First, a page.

The child-like quality of right-wing commentary about events in Iraq always astonishes me. Like little kids, they believe what they want and need to believe, and assert their belief over and over with no need to provide supporting evidence -- as if the sheer force of their conviction is enough to make it true.
Mark I. at Redstate quotes from remarks made by Harry Reid on the Senate floor yesterday:
Mr. President, yesterday we reached another tragic milestone in Iraq. It seems it never stops. We lost five young American soldiers. That means 2007 has been the deadliest year for our troops in the entire war. ...
No one doubts that our military is battered, scarred, and stretched to the limit. And let's not forget about what is going on in Iraq. It is estimated that 2 million people have left the country. This was a country of about 25 million people when the invasion took place. We learned today that 2.3 million civilians are now displaced, fleeing from their homes, their neighborhoods, their schools, places of worship. Violence is down, and certainly that is important and good, but many of the experts are saying one reason the violence is down is that so much ethnic cleansing has already taken place. It is true they found 35 or 40 dead bodies today, and they are still finding them--not to the amount they were finding before. They were finding more than 100 a day. Many of the areas have been ethnically cleansed. (my emphasis)
Mark sees significance in the fact that Reid's words about displaced Iraqis (and the number is actually closer to four million when externally displaced Iraqis are included) and sectarian cleansing were not in the official written version of the speech:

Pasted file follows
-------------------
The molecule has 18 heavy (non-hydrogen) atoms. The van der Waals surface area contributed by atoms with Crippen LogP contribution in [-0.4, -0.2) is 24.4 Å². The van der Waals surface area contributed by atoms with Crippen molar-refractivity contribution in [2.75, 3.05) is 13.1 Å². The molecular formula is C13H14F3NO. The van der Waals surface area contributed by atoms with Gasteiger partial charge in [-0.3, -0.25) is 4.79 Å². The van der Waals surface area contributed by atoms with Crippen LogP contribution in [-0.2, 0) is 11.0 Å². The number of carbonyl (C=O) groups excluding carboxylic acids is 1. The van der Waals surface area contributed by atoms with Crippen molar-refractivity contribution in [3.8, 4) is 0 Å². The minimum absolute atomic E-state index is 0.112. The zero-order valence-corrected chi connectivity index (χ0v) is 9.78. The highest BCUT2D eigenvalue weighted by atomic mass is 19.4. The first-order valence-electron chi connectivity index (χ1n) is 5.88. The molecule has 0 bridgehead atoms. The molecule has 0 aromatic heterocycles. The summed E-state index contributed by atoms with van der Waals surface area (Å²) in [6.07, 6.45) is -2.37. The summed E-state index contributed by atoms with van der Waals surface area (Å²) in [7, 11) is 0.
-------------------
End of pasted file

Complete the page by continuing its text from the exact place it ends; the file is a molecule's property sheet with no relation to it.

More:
Funny how those highlighted passages didn’t make it into the Senator’s official statement. Perhaps that’s because Sen. Reid, or more likely some more sentient member of his staff, realized just exactly what he said in those remarks.
Apparently, Sen. Reid believes that it has been the terrorists who have been successful in reducing the violence in Iraq, not US troops. If ethnic cleansing is responsible for the reduction; and the US is not engaging in ethnic cleansing, as one hopes the Senator would agree; then there can be no other interpretation of Reid’s words “one reason the violence is down is that so much ethnic cleansing has already taken place.” The terrorists are not being routed by the military. Instead the improvements in Iraq are partly attributable to their past successes. So says the distorted and increasingly desperate worldview of Sen. Reid.
All signs from Iraq on the military front are positive. Today, the military commander of Baghdad declared that city 87% cleared of al-Qaeda. Yesterday, the military commander of Anbar province predicted that security operations in that province could be turned over to Iraqi security forces by this coming March. That means the military goals of the troop surge, securing Baghdad and rooting out terrorist strongholds in Anbar, are largely completed.
But none of that matters to Sen. Reid. He wants to assign credit for the astounding success of the US military in the troop surge to the very enemy they are fighting. He wants to weigh down the good news from Iraq with images of a humanitarian crisis. He wants to hide the gains made in Iraq behind images of displaced persons, homeless children, ethnic cleansing. He wants voters to think nothing good about Iraq and the mission of the US military there. He wants to pull the rug out from under the military’s achievements by hinting that it is really the terrorists who have achieved their goals, not the Pentagon. This is shameful behavior for a national leader and someone on Sen. Reid’s staff knows it.